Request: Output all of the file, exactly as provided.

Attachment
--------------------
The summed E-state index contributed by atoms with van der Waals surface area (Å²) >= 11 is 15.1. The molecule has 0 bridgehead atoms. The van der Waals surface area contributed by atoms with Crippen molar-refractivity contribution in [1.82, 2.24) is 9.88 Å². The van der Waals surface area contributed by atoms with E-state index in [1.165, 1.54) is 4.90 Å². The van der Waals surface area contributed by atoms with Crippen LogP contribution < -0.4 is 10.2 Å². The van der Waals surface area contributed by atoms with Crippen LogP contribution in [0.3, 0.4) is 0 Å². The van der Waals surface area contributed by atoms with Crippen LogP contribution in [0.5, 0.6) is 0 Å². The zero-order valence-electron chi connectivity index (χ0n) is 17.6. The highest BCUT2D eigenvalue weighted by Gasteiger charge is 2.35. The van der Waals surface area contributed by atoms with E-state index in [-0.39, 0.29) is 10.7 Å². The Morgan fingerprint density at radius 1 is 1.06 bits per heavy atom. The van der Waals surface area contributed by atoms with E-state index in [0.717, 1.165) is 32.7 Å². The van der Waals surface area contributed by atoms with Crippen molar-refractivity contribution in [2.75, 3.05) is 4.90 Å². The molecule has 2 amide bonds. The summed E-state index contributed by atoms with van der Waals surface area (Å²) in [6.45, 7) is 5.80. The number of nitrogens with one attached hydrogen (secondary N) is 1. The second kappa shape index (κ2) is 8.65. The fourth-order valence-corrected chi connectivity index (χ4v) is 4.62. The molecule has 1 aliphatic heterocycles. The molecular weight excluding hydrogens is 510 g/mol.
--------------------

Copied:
The summed E-state index contributed by atoms with van der Waals surface area (Å²) >= 11 is 15.1. The molecule has 0 bridgehead atoms. The van der Waals surface area contributed by atoms with Crippen molar-refractivity contribution in [1.82, 2.24) is 9.88 Å². The van der Waals surface area contributed by atoms with E-state index in [1.165, 1.54) is 4.90 Å². The van der Waals surface area contributed by atoms with Crippen LogP contribution < -0.4 is 10.2 Å². The van der Waals surface area contributed by atoms with Crippen LogP contribution in [0.3, 0.4) is 0 Å². The van der Waals surface area contributed by atoms with Crippen LogP contribution in [0.5, 0.6) is 0 Å². The zero-order valence-electron chi connectivity index (χ0n) is 17.6. The highest BCUT2D eigenvalue weighted by Gasteiger charge is 2.35. The van der Waals surface area contributed by atoms with E-state index in [-0.39, 0.29) is 10.7 Å². The Morgan fingerprint density at radius 1 is 1.06 bits per heavy atom. The van der Waals surface area contributed by atoms with E-state index in [0.717, 1.165) is 32.7 Å². The van der Waals surface area contributed by atoms with Crippen molar-refractivity contribution in [2.75, 3.05) is 4.90 Å². The molecule has 2 amide bonds. The summed E-state index contributed by atoms with van der Waals surface area (Å²) in [6.45, 7) is 5.80. The number of nitrogens with one attached hydrogen (secondary N) is 1. The second kappa shape index (κ2) is 8.65. The fourth-order valence-corrected chi connectivity index (χ4v) is 4.62. The molecule has 1 aliphatic heterocycles. The molecular weight excluding hydrogens is 510 g/mol.